Ruddy noticed the weather was much cooler than the day before. It was not right for summer. They had no idea they were headed due north toward the Arctic Circle.

CHAPTER THREE

bad buzz

Ten miles into the day, they came to a fork in the trail. Ruddy was contemplating which direction to take. He had decided to stay their course when suddenly Layzee panicked again: “Ynkajzgor zbkuzinmj Lnbbjv?” (“Where’s Butty?”) Butty beckoned to them: “Knjizadonsk yyhvorov.” (“Come this way.”) He had taken the trail to the right. The sun, at that moment, broke through. Layzee looked at Ruddy and nodded. Ruddy smiled: “Gorskjh kumksp kaarkjpv.” (“We have a new captain.”)

Two days later they exited the graveyard of the fallen mighty, and entered a land of fertile green rolling hills with much wildlife. Ruddy took advantage with his trusty underpants sling. He provided a variety of varmints and birds for their dinners as they made their way through this land of plenty. Many small streams provided them with clean, ice-cold drinking water (coming from distant mountains they could not yet see).

Their spirits lifted. The fertile landscape and sunshine gave them back the energy and the will they had lost during Butty’s illness and during the horrible trek through the dead forest.

However, the environment began to slowly change. Day by day, as they proceeded, the landscape became barren. The wildlife grew scarce, and green rolling hills flattened into purplish, ash-like dirt. They lost their sunshine, as the days grew dreary and cooler. It began to rain and continued for days. They were able to capture small amounts of drinking water in their cupped hands. Walking was difficult, as the bare earth turned into ankle-deep purplish mud.

Ahead, Ruddy noticed a long, dark line that seemed to stretch to the horizon. As they got closer, they could see a strange man-made “thing.” It was a rusty falling-down chain-link fence. It stood in their path, but there were many places where the fence had collapsed. Ruddy wanted to cross it; however, Butty disagreed, insisting they make a half-left away from the fenced area. Layzee noticed an old rusty metal sign dangling from the sagging chain link. It had a black skull painted on it and some strange markings. It was the universal warning for radiation. Of course, she had no idea what the sign meant, except that Layzee did not like the black skull. Butty and Ruddy were still debating which way to go, when a terrified Layzee interrupted, “Zchzz xddrmz kg!” (“A strange horrible is!”) She was so shocked, her mouth kept moving, but no words came out. Little Swetty began to cry—a rare occurrence. Ruddy and Butty looked in the direction the stunned Layzee was pointing, through the rusty fence. They saw a small fox with a beautiful red coat of fur, but it had two heads and no hind legs. It looked like a fur sausage. The fox looked at the family, with its two heads, briefly, then turned and—with little weak whines—scurried away, dragging its sausage body.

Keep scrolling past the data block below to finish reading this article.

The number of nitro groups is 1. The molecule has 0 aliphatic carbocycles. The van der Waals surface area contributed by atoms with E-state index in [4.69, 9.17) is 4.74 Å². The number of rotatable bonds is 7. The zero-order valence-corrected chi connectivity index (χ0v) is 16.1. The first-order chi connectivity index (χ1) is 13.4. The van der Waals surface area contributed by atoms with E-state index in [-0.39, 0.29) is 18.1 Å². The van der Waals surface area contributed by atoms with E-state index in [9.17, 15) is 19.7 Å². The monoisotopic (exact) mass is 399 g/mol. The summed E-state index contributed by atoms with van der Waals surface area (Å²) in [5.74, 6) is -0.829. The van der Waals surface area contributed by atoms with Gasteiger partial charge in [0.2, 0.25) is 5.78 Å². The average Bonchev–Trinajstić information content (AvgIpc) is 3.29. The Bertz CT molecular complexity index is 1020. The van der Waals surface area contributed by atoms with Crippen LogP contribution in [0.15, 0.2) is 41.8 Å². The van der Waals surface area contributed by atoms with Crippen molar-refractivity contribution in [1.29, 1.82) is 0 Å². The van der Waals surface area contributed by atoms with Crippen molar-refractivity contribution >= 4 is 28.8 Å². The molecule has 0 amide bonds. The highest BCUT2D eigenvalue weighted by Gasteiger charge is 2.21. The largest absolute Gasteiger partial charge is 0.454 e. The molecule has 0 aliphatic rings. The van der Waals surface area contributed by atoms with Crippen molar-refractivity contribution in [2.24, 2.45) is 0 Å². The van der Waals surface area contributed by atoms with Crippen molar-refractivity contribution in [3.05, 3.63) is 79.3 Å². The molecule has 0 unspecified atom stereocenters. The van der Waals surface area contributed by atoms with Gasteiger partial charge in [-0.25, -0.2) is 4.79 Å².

They stood motionless for a moment wondering if they really saw what they had seen. Ruddy looked at Butty: “Xpzttm vfhccy cknp dbmjkpxo.” (“All right, Captain, it’s your way.”)

As they angled away from the endless fence, they noticed a bird flying overhead. It had only one wing and it flew in circles. Butty frowned: “Nfkjaphv hhz mvtzppx lzjd.” (“This place no go bad buzz place.”) Little Butty was so right. The Whormkovdovskivichykchev family was at the border of an old nuclear bomb test site, a location where the largest hydrogen bomb ever made had been exploded. After the bomb went off, authorities advised that no living creature should ever enter that fenced area for 48,000 years. Everything within a 50-mile radius of ground zero would be destined for deformity and death. There's very little in the official records about the earth-rattling blast. Fifty-six of Russia's elite physicists, 142 high-ranking military personnel and 27 most-favored members of the Politburo were observing the test from 50 miles away in a concrete bunker with walls 12 feet thick. All were poised with celebratory chilled vodka at hand.

They were vaporized. No trace was ever found of them, the bunker or their equipment, which included 20 slow-motion 70mm 3D cameras that were to film the test at a million frames a second.

The only accurate measurements were recorded on the other side of the globe by some very alert, but scared shitless, physicists at the Los Alamos Atomic Research Center in New Mexico, USA.

Nearly 50 years after the terrifying test, echoes can still be heard bouncing around some of the earth's deepest canyons.

The Russians had designed the bomb to deliver a massive 50 megaton explosion. They woefully miscalculated. It was over 134 megatons, equivalent to 134 million tons of dynamite.

The airplane, with a 12-man crew, that dropped the 75,000 pound "God of all bombs" just disappeared, until 12 years later it was found some 10,000 miles away in the outback of Australia. It had been reduced from an aircraft the size of a Super 747 to a 3-inch aluminum ash that buzzed. An Aborigine had found it and was wearing it as part of a ceremonial necklace. He wondered why his whole body began to glow like a lightning bug, and how come his teeth had fallen out, just before he dropped dead. The local coroner discovered the source of the unfortunate Aborigine's demise.

The killer ash was returned to Russia in a six-inch-thick lead box, and is now on display in the Moscow Atomic Museum. (It also provides heat for the building.)

The family found themselves trekking the foothills of a mountain range dead ahead. They were getting very tired and they were much disturbed by what they had seen at the fence. However they kept going. It became a more strenuous uphill trek. The terrain was rocky, with many pine trees. They stumbled frequently, causing mini landslides. The pine trees became thicker as the Whormkovdovskivichykchevs climbed higher. They circumvented deep ravines and they carefully edged around precipice after precipice, some which dropped hundreds of feet, just inches from their measured steps.